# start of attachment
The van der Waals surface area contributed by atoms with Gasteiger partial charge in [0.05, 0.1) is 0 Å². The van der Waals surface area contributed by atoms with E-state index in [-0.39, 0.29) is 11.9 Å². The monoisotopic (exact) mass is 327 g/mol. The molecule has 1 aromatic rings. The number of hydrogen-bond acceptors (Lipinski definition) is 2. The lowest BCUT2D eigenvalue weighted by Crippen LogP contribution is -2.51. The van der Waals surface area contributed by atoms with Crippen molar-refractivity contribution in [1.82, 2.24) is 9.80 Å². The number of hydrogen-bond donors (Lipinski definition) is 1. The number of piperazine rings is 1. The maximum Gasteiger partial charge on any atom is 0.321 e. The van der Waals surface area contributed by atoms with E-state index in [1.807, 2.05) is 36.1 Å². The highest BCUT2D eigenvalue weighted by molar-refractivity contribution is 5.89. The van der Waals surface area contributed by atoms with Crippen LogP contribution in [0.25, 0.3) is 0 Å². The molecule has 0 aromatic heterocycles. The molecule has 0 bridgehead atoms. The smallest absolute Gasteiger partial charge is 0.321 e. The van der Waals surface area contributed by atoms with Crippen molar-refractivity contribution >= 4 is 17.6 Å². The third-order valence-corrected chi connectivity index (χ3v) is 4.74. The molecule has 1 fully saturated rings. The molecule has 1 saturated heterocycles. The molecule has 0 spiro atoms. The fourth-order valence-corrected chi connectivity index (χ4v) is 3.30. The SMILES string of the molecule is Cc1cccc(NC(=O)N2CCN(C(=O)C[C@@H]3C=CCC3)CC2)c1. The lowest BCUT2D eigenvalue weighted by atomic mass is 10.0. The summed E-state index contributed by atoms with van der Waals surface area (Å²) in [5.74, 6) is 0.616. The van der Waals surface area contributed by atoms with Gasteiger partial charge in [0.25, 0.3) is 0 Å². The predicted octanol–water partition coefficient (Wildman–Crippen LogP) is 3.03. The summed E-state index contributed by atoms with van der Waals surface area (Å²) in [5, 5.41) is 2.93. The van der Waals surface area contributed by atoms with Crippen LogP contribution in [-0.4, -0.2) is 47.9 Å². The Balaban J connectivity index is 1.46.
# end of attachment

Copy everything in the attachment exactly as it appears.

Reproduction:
The van der Waals surface area contributed by atoms with Gasteiger partial charge in [0.05, 0.1) is 0 Å². The van der Waals surface area contributed by atoms with E-state index in [-0.39, 0.29) is 11.9 Å². The monoisotopic (exact) mass is 327 g/mol. The molecule has 1 aromatic rings. The number of hydrogen-bond acceptors (Lipinski definition) is 2. The lowest BCUT2D eigenvalue weighted by Crippen LogP contribution is -2.51. The van der Waals surface area contributed by atoms with Crippen molar-refractivity contribution in [1.82, 2.24) is 9.80 Å². The number of hydrogen-bond donors (Lipinski definition) is 1. The number of piperazine rings is 1. The maximum Gasteiger partial charge on any atom is 0.321 e. The van der Waals surface area contributed by atoms with E-state index in [1.807, 2.05) is 36.1 Å². The highest BCUT2D eigenvalue weighted by molar-refractivity contribution is 5.89. The van der Waals surface area contributed by atoms with Crippen LogP contribution in [0.25, 0.3) is 0 Å². The molecule has 0 aromatic heterocycles. The molecule has 0 bridgehead atoms. The smallest absolute Gasteiger partial charge is 0.321 e. The van der Waals surface area contributed by atoms with Crippen molar-refractivity contribution >= 4 is 17.6 Å². The third-order valence-corrected chi connectivity index (χ3v) is 4.74. The molecule has 1 fully saturated rings. The molecule has 1 saturated heterocycles. The molecule has 0 spiro atoms. The fourth-order valence-corrected chi connectivity index (χ4v) is 3.30. The SMILES string of the molecule is Cc1cccc(NC(=O)N2CCN(C(=O)C[C@@H]3C=CCC3)CC2)c1. The lowest BCUT2D eigenvalue weighted by atomic mass is 10.0. The summed E-state index contributed by atoms with van der Waals surface area (Å²) in [5.74, 6) is 0.616. The van der Waals surface area contributed by atoms with Gasteiger partial charge in [0.25, 0.3) is 0 Å². The predicted octanol–water partition coefficient (Wildman–Crippen LogP) is 3.03. The summed E-state index contributed by atoms with van der Waals surface area (Å²) in [5, 5.41) is 2.93. The van der Waals surface area contributed by atoms with Crippen LogP contribution in [-0.4, -0.2) is 47.9 Å². The Balaban J connectivity index is 1.46.